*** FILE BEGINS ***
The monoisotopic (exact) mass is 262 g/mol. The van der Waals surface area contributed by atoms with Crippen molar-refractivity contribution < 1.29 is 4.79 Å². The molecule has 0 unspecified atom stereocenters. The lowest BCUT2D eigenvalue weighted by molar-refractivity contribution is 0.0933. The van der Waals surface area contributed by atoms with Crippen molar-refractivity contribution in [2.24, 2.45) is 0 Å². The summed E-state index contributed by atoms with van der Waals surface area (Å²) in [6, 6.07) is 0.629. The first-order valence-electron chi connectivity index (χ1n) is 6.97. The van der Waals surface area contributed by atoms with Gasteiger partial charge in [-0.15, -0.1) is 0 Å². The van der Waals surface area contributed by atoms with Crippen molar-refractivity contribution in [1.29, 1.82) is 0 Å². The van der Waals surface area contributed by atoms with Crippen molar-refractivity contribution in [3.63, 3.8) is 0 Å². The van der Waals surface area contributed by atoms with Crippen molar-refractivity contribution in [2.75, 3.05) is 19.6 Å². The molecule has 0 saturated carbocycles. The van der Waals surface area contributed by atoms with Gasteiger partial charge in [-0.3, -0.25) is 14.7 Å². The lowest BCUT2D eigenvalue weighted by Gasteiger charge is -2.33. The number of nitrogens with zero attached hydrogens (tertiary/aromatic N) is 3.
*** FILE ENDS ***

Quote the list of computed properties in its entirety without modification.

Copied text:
The monoisotopic (exact) mass is 262 g/mol. The van der Waals surface area contributed by atoms with Crippen molar-refractivity contribution < 1.29 is 4.79 Å². The molecule has 0 unspecified atom stereocenters. The lowest BCUT2D eigenvalue weighted by molar-refractivity contribution is 0.0933. The van der Waals surface area contributed by atoms with Crippen molar-refractivity contribution in [2.24, 2.45) is 0 Å². The summed E-state index contributed by atoms with van der Waals surface area (Å²) in [6, 6.07) is 0.629. The first-order valence-electron chi connectivity index (χ1n) is 6.97. The van der Waals surface area contributed by atoms with Gasteiger partial charge in [-0.15, -0.1) is 0 Å². The van der Waals surface area contributed by atoms with Crippen molar-refractivity contribution in [1.29, 1.82) is 0 Å². The van der Waals surface area contributed by atoms with Crippen molar-refractivity contribution in [3.63, 3.8) is 0 Å². The van der Waals surface area contributed by atoms with Crippen molar-refractivity contribution in [2.75, 3.05) is 19.6 Å². The molecule has 0 saturated carbocycles. The van der Waals surface area contributed by atoms with Gasteiger partial charge in [-0.3, -0.25) is 14.7 Å². The lowest BCUT2D eigenvalue weighted by Gasteiger charge is -2.33. The number of nitrogens with zero attached hydrogens (tertiary/aromatic N) is 3.